Evangelism and the Next Generation
May 1, 2005 - Australia, known for its natural beauty, is filled with plants and animals found nowhere else in the world. The climate is warm and sunny. The nation is prosperous, trading with its Asian neighbors as well as with Western partners like Britain and the United States. But spiritually speaking, Australia is struggling.
by Kristen M. Burke
In Hobart, capital of the state of Tasmania, few of its 200,000 people attend church on a given Sunday. In the state of Victoria, where Melbourne is located, less than 2 percent of children attend Sunday school. The need for evangelism—on both a personal and a national level—has become urgent.
Christians, praying that God would stir up a new generation of believers to carry the message of Christ, invited Franklin Graham to hold Festivals in Hobart and Melbourne. Based on outward appearance, Hobart—a small, laid-back city—and Melbourne—a large, sophisticated one—couldn’t have been more different. But in both locales, Christians believe that God used the Festivals to bring the Church together, to bring renewal to Christians and to spark a fire of evangelism.
“Wouldn’t It Be Great?”
From the outside, Tasmania seems an idyllic place. The people are friendly. The lumber and fishing industries provide a good living. Hobart only recently has become an attraction for mainlanders from the Australian continent. It feels more like a small town than a state capital. The weather listing in the newspaper on any given day will likely read “mainly fine and warm.”
But behind the comfortable façade, local Christians sense a spiritual vacuum. Church attendance in many denominations is declining or stagnant. In fact, only 4,000 people—2 percent of the population—attend church. And it has been years since the Church in Hobart came together across denominations for evangelism, as they did in 1959 when Billy Graham preached across Australia.
One morning, the Reverend John Tongue, rector at Hobart’s Holy Trinity Anglican Church, was talking with his administrative assistant. “Wouldn’t it be great,” they agreed, “if we had some big evangelistic event that would pull the city together?” Only hours later, John Harrower, Anglican bishop of Tasmania, called to say that Franklin Graham was coming to Melbourne for a Festival. Would Tongue be willing to pull some pastors together to talk about inviting Franklin to Hobart?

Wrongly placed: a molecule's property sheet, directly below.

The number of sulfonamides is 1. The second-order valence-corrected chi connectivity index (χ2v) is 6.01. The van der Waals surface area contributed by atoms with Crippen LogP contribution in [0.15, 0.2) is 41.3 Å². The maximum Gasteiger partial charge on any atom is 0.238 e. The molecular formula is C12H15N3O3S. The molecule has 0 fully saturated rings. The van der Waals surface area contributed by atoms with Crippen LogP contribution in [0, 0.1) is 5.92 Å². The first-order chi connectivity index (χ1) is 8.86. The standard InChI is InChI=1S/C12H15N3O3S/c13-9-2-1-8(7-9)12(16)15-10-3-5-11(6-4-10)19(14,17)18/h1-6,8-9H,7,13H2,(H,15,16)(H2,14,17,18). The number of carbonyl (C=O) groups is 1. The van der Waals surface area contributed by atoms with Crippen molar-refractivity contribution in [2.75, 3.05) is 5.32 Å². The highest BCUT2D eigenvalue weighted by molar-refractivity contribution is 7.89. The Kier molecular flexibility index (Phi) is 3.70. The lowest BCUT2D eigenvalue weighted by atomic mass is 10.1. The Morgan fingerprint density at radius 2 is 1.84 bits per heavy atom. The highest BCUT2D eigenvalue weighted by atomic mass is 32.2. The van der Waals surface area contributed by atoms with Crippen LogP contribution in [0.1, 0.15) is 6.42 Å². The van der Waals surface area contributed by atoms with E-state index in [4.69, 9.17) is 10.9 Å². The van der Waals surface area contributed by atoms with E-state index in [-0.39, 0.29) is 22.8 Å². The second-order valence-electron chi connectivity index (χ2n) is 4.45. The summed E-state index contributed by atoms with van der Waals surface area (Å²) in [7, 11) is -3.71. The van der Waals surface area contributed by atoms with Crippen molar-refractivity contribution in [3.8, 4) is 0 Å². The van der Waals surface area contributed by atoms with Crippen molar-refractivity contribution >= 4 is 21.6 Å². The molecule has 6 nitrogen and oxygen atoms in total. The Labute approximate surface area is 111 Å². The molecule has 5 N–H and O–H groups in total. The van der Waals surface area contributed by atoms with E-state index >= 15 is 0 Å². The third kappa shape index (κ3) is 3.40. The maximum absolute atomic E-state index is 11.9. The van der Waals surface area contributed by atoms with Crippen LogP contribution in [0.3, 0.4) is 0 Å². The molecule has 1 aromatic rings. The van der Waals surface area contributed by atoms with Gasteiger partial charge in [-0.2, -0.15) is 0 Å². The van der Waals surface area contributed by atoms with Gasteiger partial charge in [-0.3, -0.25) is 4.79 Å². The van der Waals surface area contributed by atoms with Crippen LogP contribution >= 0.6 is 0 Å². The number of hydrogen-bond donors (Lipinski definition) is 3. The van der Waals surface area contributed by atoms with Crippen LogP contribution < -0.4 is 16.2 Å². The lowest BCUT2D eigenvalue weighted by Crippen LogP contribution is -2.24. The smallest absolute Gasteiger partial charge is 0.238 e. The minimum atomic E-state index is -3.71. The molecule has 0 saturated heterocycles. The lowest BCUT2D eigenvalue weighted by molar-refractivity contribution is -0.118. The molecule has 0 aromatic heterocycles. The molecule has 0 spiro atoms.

After meeting with several local pastors from various denominations, Tongue joined Pastors John Smith, of City Gate Baptist Church, and David LeRossignol, of St. John’s Anglican Church, to issue an invitation to Franklin Graham on behalf of local churches. Then the real work began.
“You Are Invited”
For Christians, the next task was to personally invite as many people as possible to Festival Tasmania 2005, held March 11-13 at the Derwent Entertainment Centre (DEC). Tongue and Smith said that many people in Tasmania have seen hypocrisy in churches, especially because of recent clergy abuse scandals. The media have been especially hostile toward Christians, and it seemed that Christians needed a nonthreatening way to invite people to the Festival.
Visitation Chair Siebrand Petrusma believed that personal contact with Christians could overcome mistrust. So the visitation committee developed the “You Are Invited” campaign. The committee asked churches to send members to each home in their neighborhoods with a doorknob-hanger invitation and the simple words “You are invited.” The church members briefly explained the details of the Festival, mentioned which church they attended and moved on to the next home. By the week of the Festival, more than 35,000 people had been personally invited and had met a member of a local church.
Owen Muskett, a sawmiller in the lumber industry, was one of many who put the names of unsaved friends and family on an Operation Andrew prayer list. Several months before the Festival, he and his wife wrote down the names of a couple they had met by chance about 15 years ago while riding go-carts through the neighborhood with their kids. The Musketts had prayed for their friends’ salvation for years. But Owen Muskett said, “I believe the moment you start considering whom you should write on your Operation Andrew card, something absolutely incredible happens in the heavenlies, and God honors your desire for folk to come to know the Lord.”
Something incredible did happen in the couple’s lives. As they observed the Musketts, they saw peace and joy—something they wanted but did not have. About eight or 10 months before Festival Tasmania, they began attending church with the Musketts. They committed their lives to Christ and were baptized.